Flint community members, represented by an exceptional NRDC litigation team, asked the court to compel the city to do a better job of finding and replacing lead pipes. The court sided with the community and ordered the city to use an analytically sound model developed by Eric Schwartz of the University of Michigan and Jacob Abernethy of the Georgia Institute of Technology to efficiently locate and replace the pipes. After the settlement, I partnered with Schwartz and Abernethy to create the Flint Service Line Map to share their model’s results with Flint residents so that they could take steps to protect themselves if their homes were likely serviced by a toxic lead water pipe.

EN: How did your experience in the Flint case influence your career and perspective?

SW: Working in Flint showed me how I could apply my research and spatial data science skills to support advocates working to secure safe, clean water for all. After that case, I continued to work on the issue, joining a campaign that compelled Newark, New Jersey, to reduce its residents’ exposure to lead by providing them with free water filters and replacing their lead pipes.

But I would say that the biggest impact that Flint had on me is that I witnessed firsthand the transformative power of community-led environmental advocacy. The people of Flint demanded that their government recognize their human right to clean and safe drinking water, and they won. And the community-driven advocacy in Flint and Newark are just two examples of people across the country demanding an end to our toxic legacy of lead water pipes. This nationwide collective action paved the way for the EPA’s recently announced groundbreaking plan to remove 10 million lead water service lines across the country within the next 10 years.

EN: Before we get to the issue of agriculture sector pollution, I wanted to ask you about the recent US Supreme Court decision that severely curtailed the EPA’s authority to protect millions of acres of wetlands. That ruling will certainly complicate efforts to protect US waterways. You got involved in a “waters of the United States” (WOTUS) case against the Trump administration EPA in 2020 that predated the Supreme Court ruling.

SW: In 2020, the Trump administration narrowed the scope of the Clean Water Act by stripping protections from streams and wetlands. I joined a lawsuit brought by people whose drinking water and community waterways were threatened by these changes. In that case, I used math to estimate the new rule’s devastating impacts and drew maps to show which communities’ waters would suffer more industrial and agricultural pollution.

In 2021, a US district court vacated the Trump rule, but the fight against clean water continued. One case, brought by Michael and Chantell Sackett of Idaho, made it all the way to the US Supreme Court, where it garnered support from large agriculture corporations and other polluting companies, states, and even members of Congress who jumped at the chance to weaken the laws that prevent water pollution. In a tremendous loss for everyone who depends on clean water—that is, all of us—the Supreme Court sided with the Sacketts and seriously undermined the Clean Water Act by stripping protections from countless wetlands. But the impact of this disastrous decision threatens more than just wetlands. It also provides a foundation for additional challenges to the laws that help protect our water, land, and communities.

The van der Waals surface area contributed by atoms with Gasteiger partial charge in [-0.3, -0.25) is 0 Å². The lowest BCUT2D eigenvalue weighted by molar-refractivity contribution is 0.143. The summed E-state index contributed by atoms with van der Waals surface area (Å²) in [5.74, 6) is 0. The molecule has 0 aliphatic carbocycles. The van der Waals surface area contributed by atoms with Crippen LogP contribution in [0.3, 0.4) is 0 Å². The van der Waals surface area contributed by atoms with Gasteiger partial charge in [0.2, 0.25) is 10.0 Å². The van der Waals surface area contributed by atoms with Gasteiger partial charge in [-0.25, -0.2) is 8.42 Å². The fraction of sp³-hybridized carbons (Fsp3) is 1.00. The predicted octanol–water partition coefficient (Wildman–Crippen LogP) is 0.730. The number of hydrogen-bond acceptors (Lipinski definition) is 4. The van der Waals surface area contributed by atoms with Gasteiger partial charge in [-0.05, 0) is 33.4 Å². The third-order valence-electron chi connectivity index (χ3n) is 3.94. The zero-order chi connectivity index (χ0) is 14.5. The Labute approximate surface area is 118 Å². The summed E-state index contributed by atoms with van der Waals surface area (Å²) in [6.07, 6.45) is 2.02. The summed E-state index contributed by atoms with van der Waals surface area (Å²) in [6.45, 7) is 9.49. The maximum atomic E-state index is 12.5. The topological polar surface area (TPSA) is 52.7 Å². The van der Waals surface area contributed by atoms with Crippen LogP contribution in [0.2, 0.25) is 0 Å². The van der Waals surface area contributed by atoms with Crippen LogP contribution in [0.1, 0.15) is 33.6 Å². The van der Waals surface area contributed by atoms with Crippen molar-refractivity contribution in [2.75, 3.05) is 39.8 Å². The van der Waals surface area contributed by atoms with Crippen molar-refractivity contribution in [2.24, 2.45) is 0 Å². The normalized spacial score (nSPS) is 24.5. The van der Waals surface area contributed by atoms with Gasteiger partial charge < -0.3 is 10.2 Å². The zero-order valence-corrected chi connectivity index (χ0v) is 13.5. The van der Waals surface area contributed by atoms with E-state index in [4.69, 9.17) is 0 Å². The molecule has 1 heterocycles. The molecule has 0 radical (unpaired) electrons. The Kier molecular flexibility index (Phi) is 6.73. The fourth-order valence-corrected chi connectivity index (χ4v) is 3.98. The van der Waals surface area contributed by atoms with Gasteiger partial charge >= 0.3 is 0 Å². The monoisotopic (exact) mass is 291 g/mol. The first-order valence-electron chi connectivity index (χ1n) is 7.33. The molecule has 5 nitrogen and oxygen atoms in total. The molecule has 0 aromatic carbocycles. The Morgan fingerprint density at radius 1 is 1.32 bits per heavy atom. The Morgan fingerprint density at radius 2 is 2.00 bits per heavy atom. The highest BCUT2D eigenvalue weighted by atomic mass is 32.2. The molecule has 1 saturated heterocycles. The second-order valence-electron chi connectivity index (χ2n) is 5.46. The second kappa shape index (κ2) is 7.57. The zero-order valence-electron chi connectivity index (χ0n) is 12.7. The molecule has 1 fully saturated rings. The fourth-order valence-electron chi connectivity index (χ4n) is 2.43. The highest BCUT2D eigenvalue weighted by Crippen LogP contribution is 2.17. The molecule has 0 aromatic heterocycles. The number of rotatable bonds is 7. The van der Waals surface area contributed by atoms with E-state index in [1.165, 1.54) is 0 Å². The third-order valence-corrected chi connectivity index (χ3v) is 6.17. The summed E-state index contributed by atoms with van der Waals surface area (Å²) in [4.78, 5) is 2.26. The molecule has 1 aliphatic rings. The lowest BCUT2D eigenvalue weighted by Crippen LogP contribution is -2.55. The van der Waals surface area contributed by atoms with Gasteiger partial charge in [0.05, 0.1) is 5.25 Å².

EN: I mentioned a 2020 UCS report in my introduction that estimated that that nitrogen fertilizer runoff into the Gulf of Mexico has caused as much as $2.4 billion in damages annually to gulf fisheries and marine habitat since 1980. Your program recently published a fact sheet on nitrogen fertilizer, which most people do not know is manufactured using fossil gas—what the industry euphemistically calls “natural” gas because it sounds like a good thing when it is decidedly not. It is mainly methane, which is 80 times more potent than carbon dioxide in trapping heat for the first 20 years after it is released. That makes the fertilizer industry a double threat to the climate.

SW: Fertilizer companies encourage the industrial agriculture sector to overapply its product, and when all of that synthetic nitrogen-based fertilizer is sprayed on soil, nitrous oxide is emitted into the atmosphere. Nitrous oxide has been called the “forgotten greenhouse gas” because while it is a powerful contributor to climate change, it generates far fewer headlines than carbon dioxide. But nitrous oxide is even more insidiously efficient at disrupting the climate. A molecule of nitrous oxide is nearly 300 times more potent at trapping heat than a molecule of carbon dioxide!

Big Ag is releasing this powerful heat-trapping gas in ever larger amounts because of its growing reliance on synthetic fertilizer. In fact, a 2020 study found that nitrous oxide from human activities—mainly from applying nitrogen fertilizer to crops—jumped 30 percent over the past four decades. Unfortunately, once nitrous oxide is released into the air, it sticks around for more than 100 years before beginning to break down, heating the atmosphere and depleting the ozone layer.

Then there’s the fact that, before all of that synthetic fertilizer overloads agricultural fields, it is produced by fossil fuel-powered factories that emit methane and carbon dioxide. So from the factory to the field, the fertilizer industry delivers a multipronged hit to the environment, releasing dangerous heat-trapping gases at every step.  

EN: How do you plan to apply your maps and math methodology to your program’s work to help create a food and farm system that is more sustainable, resilient, healthy, and equitable?

SW: As you pointed out in your introduction, agriculture is a leading cause of water pollution in the United States thanks in large part to fertilizers, pesticides, and other pollutants from agricultural fields and factories. I’m excited to be using my background in geostatistics to investigate how our corporate-dominated industrial food and farming system contaminates our water, and to identify policy solutions to this critical problem.

But Big Ag pollutes more than water. From toxic air pollution to climate-changing emissions, large corporate agribusinesses threaten public health and the environment. And that pollution has compounding consequences. As agricultural emissions alter the climate, for example, the resulting warmer winters and waters exacerbate the risk agricultural chemicals pose to the nation’s waterways.   

Industrial agriculture and other polluting industries are fighting to weaken the laws that protect our water, air, and environment. I will continue to fight back with math and maps, using spatial data and geostatistics to assess environmental stressors, identify impacted areas, illustrate environmental damage, spotlight corporate bad actors, and push for policy solutions that safeguard our environment and our health. My experiences in Flint and beyond have shown me how we can use science and data to support advocacy, improve policy, and create a healthier environment for all.